Rubin v Della Salla

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Rubin v Della Salla 2010 NY Slip Op 08368 [78 AD3d 504] November 16, 2010 Appellate Division, First Department Published by New York State Law Reporting Bureau pursuant to Judiciary Law § 431. As corrected through Wednesday, January 19, 2011

Mara Rubin, Appellant,
v
Anthony Della Salla, Respondent.

—[*1] Law Offices of Peter M. Nissman, New York (Peter M. Nissman of counsel), for appellant.

Kasowitz Benson Torres & Friedman LLP, New York (Maxine R. Shapiro of counsel), for respondent.

Order, Supreme Court, New York County (Ellen Gesmer, J.), entered July 10, 2009, which, to the extent appealed from, directed defendant to pay interim child support of $5,000 per month, unanimously affirmed, without costs.

Plaintiff's contention that the motion court erred in not setting forth any analysis of the Child Support Standards Act (CSSA) factors (see Family Ct Act § 413 [1] [b] [3]; [c], [f]) to explicate its award lacks merit. Courts considering applications for pendente lite child support may, in their discretion, apply the CSSA standards and guidelines, but they are not required to do so (see George v George, 192 AD2d 693 [1993]; Rizzo v Rizzo, 163 AD2d 15, 16 [1990]). In any event, direct application of the CSSA factors would have been difficult here because plaintiff made little effort to demonstrate the amount of expenses attributable to the care of the parties' son, instead combining expenses attributable to herself and her daughter (from a previous marriage) together with expenses attributable to the son. In directing defendant to pay $5,000 per month in pendente lite child support, the motion court did provide a detailed review of the expense statements that were before it, as well as noting defendant's substantial income. The motion court further took the son's reasonable housing needs into consideration by directing defendant to guarantee a one-year apartment lease at a monthly rental amount of up to $6,500. We find that the motion court did not abuse its discretion in making the award.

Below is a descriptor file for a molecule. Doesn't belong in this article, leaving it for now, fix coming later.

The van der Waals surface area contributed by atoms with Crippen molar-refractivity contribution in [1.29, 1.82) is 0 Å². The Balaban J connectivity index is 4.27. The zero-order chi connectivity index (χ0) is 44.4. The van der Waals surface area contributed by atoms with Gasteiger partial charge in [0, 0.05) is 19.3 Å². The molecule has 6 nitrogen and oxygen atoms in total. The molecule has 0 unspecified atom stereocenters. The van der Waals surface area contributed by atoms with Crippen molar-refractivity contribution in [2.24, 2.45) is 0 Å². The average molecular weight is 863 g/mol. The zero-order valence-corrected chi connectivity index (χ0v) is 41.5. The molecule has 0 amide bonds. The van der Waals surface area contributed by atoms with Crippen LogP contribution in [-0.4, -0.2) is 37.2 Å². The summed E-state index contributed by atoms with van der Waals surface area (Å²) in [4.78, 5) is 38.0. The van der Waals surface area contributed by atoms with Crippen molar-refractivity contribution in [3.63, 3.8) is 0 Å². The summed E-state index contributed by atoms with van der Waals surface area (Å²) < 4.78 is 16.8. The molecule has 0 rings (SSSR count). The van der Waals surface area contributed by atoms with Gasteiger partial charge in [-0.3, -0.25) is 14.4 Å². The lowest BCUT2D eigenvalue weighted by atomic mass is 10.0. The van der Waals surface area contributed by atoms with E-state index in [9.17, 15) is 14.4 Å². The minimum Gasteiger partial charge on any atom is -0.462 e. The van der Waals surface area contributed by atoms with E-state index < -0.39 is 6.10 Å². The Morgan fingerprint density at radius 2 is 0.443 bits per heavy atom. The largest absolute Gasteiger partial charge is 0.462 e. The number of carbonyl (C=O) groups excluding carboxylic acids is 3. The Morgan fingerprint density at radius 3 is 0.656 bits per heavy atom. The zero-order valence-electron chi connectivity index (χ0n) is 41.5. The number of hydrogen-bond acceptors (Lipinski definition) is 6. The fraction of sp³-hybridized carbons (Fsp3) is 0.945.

To the extent the award may be inadequate, the best remedy would be for a speedy and plenary trial on the merits of these issues. Contrary to plaintiff's contentions, we do not perceive any "overly complex" issues that would present an obstacle to a speedy trial (Asteinza v Asteinza, 173 AD2d 515, 516 [1991]). Concur—Friedman, J.P., Sweeny, Catterson, Renwick and RomÁn, JJ.

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